Sometimes I think I spend as much time thinking about knitting sweaters as actually knitting sweaters. I have to keep reminding myself that I knit quite a lot of socks before I understood fit well and nailed it almost every time. (I just peeked at Ravelry and OMG I have knit 136 pairs of socks!!!)
I bought a swatching skein of Quince & Co. Chickadee while I was at Twisted in Portland last month. This is 100% American wool in a springy, tight-twist sport weight. I knew that S1 wanted her next sweater to be in a skinnier-than-worsted yarn, so this was a good contender. Plus, it comes in 55 colors! This one is Malbec.It knits up beautifully. I washed and measured the swatch, and put the numbers into the CustomFit website. Once S1 decides what her next sweater will be, I’ll be ready to match pattern to swatch to measurements and generate a pattern.
First, though, I want to take care of another knitting request. When I was home last Christmas, my mother asked me to knit her the Sebasco vest. Some of her friends have it and she likes it. When I realized it was available as a CustomFit pattern, I printed out a measurement sheet and took her measurements. The original pattern calls for Berroco Ultra Alpaca, a 50/50 wool/alpaca yarn in worsted weight. That will be entirely too warm for my mom in Texas, so from the beginning I thought about subbing yarn. For a while I thought I’d use Shelter. But when I saw how beautifully S1’s Cushing Isle sweater was wearing, I thought about using Silky Wool. And when Silky Wool went on sale at the WEBS Anniversary Sale again, it seemed like a sign. I consulted with Mom; she selected a few colors she liked:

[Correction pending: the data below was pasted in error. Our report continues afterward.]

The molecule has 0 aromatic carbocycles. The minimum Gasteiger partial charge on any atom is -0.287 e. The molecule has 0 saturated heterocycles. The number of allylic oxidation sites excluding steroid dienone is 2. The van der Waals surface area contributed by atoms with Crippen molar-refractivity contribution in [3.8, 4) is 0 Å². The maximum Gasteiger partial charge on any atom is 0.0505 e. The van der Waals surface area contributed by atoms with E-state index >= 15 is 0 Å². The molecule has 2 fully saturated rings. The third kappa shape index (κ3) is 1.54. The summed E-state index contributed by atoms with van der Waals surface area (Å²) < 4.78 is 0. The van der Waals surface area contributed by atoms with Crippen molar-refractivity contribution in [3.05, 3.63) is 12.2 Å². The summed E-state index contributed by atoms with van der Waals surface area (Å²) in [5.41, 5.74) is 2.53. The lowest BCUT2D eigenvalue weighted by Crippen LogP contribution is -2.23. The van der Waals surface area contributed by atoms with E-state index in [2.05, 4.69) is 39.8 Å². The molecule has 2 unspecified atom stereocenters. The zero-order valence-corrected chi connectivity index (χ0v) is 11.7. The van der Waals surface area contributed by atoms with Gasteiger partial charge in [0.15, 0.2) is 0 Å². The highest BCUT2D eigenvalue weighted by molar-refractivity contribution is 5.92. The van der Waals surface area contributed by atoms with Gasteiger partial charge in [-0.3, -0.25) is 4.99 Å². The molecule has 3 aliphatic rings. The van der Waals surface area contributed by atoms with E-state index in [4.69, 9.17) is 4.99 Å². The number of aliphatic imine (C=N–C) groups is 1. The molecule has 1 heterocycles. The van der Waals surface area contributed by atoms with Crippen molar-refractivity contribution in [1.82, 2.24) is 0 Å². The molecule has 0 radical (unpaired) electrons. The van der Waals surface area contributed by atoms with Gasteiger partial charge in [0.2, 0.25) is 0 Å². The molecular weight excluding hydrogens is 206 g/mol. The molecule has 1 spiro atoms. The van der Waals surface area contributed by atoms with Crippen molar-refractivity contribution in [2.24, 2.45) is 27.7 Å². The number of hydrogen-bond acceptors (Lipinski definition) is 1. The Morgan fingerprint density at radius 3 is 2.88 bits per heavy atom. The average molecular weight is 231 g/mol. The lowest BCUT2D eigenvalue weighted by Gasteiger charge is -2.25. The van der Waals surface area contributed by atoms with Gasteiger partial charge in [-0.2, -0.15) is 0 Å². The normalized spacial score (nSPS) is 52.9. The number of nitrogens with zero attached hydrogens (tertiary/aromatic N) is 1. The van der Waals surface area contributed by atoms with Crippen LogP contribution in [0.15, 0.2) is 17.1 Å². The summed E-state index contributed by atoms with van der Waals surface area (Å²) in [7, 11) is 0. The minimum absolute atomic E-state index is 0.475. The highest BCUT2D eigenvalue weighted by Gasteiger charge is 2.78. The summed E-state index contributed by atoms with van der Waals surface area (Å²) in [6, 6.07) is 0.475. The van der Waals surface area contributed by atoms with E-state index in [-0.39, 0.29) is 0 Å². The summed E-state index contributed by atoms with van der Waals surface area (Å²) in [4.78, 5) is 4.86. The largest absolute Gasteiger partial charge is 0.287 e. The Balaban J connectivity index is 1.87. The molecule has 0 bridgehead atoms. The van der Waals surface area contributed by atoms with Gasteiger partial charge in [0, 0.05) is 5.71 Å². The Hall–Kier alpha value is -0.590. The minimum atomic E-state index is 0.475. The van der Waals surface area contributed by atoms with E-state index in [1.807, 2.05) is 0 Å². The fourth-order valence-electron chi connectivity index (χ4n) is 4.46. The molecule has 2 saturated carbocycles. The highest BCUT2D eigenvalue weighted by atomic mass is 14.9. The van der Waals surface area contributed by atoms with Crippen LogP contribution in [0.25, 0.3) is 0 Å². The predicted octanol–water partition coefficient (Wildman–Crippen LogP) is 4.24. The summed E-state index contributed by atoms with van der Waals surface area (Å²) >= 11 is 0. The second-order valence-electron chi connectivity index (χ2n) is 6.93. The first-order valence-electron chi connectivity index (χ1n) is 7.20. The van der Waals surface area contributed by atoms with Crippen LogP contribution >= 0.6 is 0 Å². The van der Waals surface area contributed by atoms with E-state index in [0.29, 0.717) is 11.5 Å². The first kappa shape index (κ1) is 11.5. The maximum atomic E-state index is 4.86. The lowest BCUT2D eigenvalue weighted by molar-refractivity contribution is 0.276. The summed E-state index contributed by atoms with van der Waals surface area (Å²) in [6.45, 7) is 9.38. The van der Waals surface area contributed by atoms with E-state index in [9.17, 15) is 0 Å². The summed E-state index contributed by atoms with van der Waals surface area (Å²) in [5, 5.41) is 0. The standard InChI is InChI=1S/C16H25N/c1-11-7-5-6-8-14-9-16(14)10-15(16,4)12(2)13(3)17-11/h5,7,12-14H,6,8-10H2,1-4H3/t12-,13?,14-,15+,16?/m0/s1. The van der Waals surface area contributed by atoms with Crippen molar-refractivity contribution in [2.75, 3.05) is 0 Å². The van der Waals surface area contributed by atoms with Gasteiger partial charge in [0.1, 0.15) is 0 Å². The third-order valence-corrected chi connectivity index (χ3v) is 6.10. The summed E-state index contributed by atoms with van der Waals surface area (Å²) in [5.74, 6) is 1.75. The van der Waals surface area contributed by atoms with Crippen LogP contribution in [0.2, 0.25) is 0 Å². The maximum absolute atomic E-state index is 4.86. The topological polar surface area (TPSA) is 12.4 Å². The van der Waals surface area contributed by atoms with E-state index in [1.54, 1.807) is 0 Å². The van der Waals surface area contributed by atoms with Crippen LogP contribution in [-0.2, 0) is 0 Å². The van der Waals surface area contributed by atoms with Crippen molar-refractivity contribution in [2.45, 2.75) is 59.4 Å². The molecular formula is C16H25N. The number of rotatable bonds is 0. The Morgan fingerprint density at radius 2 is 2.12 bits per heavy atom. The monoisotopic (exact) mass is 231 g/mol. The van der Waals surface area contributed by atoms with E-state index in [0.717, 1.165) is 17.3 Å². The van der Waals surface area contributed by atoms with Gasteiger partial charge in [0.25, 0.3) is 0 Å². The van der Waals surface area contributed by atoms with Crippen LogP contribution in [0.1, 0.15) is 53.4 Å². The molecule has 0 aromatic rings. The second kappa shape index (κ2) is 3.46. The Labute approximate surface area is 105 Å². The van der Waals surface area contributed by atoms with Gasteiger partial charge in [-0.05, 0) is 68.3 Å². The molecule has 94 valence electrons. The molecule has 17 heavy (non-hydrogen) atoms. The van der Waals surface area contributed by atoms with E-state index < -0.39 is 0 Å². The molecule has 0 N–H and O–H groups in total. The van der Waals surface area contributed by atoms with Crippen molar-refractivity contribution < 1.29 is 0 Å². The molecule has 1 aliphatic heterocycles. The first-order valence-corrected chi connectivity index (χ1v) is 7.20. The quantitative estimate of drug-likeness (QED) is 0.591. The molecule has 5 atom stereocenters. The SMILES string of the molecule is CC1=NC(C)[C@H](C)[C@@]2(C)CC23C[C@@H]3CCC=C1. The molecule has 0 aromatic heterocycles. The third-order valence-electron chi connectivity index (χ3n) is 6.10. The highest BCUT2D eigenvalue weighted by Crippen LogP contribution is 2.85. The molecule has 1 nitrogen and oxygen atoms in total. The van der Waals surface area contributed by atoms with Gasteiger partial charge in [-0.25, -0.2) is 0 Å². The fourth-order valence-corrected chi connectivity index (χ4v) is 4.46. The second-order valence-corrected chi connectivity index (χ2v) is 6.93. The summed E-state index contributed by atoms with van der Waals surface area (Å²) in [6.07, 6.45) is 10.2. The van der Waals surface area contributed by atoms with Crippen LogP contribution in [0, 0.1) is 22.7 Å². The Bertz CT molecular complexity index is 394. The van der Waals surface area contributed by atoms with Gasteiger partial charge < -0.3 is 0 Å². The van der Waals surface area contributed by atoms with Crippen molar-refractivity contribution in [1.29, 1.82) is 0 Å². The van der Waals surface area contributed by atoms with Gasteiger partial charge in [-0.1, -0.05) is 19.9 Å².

Then I took a look at the measurements I made in December. That’s when I started to pull my hair out. Given how different my initial measurements were from the Twisted version, I distrusted the ones I took of mom. I checked the CustomFit website to see if I could send her to a CustomFit LYS to be measured… but alas, in Texas the only two shops are in Midland and Katy. Not convenient to Georgetown at all.
So I went to Plan B, which was to forget about CustomFit. Sebasco was available as a regular pattern before it was added to CustomFit, and I had a copy of it (my mom’s friend gave it to her). I tried to do the usual math magic I do when I’m subbing in a yarn with a different gauge than the one in the pattern. The only problem was that I needed something between two sizes that were pretty far apart, and the lengths didn’t add up right at all.
Then I went to Plan C, which was: TOTALLY MAKE IT ALL UP. More specifically, I looked at 3 sets of CustomFit numbers. I considered the difference between my first numbers and my Twisted numbers, and then I (sometimes) adjusted mom’s numbers to make a 4th set. Mostly I changed the upper torso and the armhole to waist and hip measurements. I took a deep breath, plugged the numbers into the website, and generated a CustomFit Sebasco pattern. Then I ordered 5 skeins of yarn. (I picked the green, because I love that kind of green.)
Then, because the pattern says that the Daisy Stitch border needs to be worked on larger needles than the rest (in stockinette), I grabbed some of the Blackcurrent Silky Wool I had left over from S1’s sweater and swatched: That daisy stitch is a bugger to work. It looks nice, but what a pain!!! Again I questioned the wisdom of continuing with this project. But I will forge ahead. Both swatches use a US 4 on the stockinette. The one on the left is a US 6 on the daisy, and the one on the right is US 7. I’m going with the US 7. I can’t help but notice that not a ton of people have made this pattern in Ravelry. And many of them complain about how hard the daisy stitch is to work. Wish me luck, people.